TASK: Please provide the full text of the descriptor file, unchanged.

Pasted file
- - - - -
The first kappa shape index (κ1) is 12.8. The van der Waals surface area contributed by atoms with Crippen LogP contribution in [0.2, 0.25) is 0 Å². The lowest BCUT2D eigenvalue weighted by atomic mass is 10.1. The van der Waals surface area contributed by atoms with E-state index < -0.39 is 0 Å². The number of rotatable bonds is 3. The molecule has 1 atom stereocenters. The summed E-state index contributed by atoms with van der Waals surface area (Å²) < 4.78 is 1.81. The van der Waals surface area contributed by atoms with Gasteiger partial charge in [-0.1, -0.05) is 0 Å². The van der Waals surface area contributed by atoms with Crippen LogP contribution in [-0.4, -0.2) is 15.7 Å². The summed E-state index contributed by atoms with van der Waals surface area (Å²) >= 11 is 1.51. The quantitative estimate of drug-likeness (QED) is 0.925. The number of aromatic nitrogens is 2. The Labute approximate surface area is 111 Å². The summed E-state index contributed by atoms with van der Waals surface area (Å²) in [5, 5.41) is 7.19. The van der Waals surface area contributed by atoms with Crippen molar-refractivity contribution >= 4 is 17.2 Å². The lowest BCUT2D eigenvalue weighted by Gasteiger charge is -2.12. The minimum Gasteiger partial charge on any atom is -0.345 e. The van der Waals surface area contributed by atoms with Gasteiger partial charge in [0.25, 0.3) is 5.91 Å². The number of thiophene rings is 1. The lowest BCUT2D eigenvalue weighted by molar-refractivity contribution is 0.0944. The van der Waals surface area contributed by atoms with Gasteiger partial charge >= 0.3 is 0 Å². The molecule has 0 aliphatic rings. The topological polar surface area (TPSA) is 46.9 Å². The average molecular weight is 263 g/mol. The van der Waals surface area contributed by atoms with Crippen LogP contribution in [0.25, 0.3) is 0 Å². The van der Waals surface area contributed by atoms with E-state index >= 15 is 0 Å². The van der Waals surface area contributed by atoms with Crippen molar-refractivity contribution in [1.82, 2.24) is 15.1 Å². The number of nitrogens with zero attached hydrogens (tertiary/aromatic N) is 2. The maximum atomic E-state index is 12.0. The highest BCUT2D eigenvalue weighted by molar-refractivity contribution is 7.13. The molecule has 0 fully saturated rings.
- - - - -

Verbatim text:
The first kappa shape index (κ1) is 12.8. The van der Waals surface area contributed by atoms with Crippen LogP contribution in [0.2, 0.25) is 0 Å². The lowest BCUT2D eigenvalue weighted by atomic mass is 10.1. The van der Waals surface area contributed by atoms with E-state index < -0.39 is 0 Å². The number of rotatable bonds is 3. The molecule has 1 atom stereocenters. The summed E-state index contributed by atoms with van der Waals surface area (Å²) < 4.78 is 1.81. The van der Waals surface area contributed by atoms with Gasteiger partial charge in [-0.1, -0.05) is 0 Å². The van der Waals surface area contributed by atoms with Crippen LogP contribution in [-0.4, -0.2) is 15.7 Å². The summed E-state index contributed by atoms with van der Waals surface area (Å²) >= 11 is 1.51. The quantitative estimate of drug-likeness (QED) is 0.925. The number of aromatic nitrogens is 2. The Labute approximate surface area is 111 Å². The summed E-state index contributed by atoms with van der Waals surface area (Å²) in [5, 5.41) is 7.19. The van der Waals surface area contributed by atoms with Crippen molar-refractivity contribution >= 4 is 17.2 Å². The lowest BCUT2D eigenvalue weighted by Gasteiger charge is -2.12. The minimum Gasteiger partial charge on any atom is -0.345 e. The van der Waals surface area contributed by atoms with Gasteiger partial charge in [0.25, 0.3) is 5.91 Å². The number of thiophene rings is 1. The lowest BCUT2D eigenvalue weighted by molar-refractivity contribution is 0.0944. The van der Waals surface area contributed by atoms with Gasteiger partial charge >= 0.3 is 0 Å². The molecule has 0 aliphatic rings. The topological polar surface area (TPSA) is 46.9 Å². The average molecular weight is 263 g/mol. The van der Waals surface area contributed by atoms with Crippen LogP contribution in [0.25, 0.3) is 0 Å². The van der Waals surface area contributed by atoms with E-state index >= 15 is 0 Å². The van der Waals surface area contributed by atoms with Crippen molar-refractivity contribution in [1.82, 2.24) is 15.1 Å². The number of nitrogens with zero attached hydrogens (tertiary/aromatic N) is 2. The maximum atomic E-state index is 12.0. The highest BCUT2D eigenvalue weighted by molar-refractivity contribution is 7.13. The molecule has 0 fully saturated rings.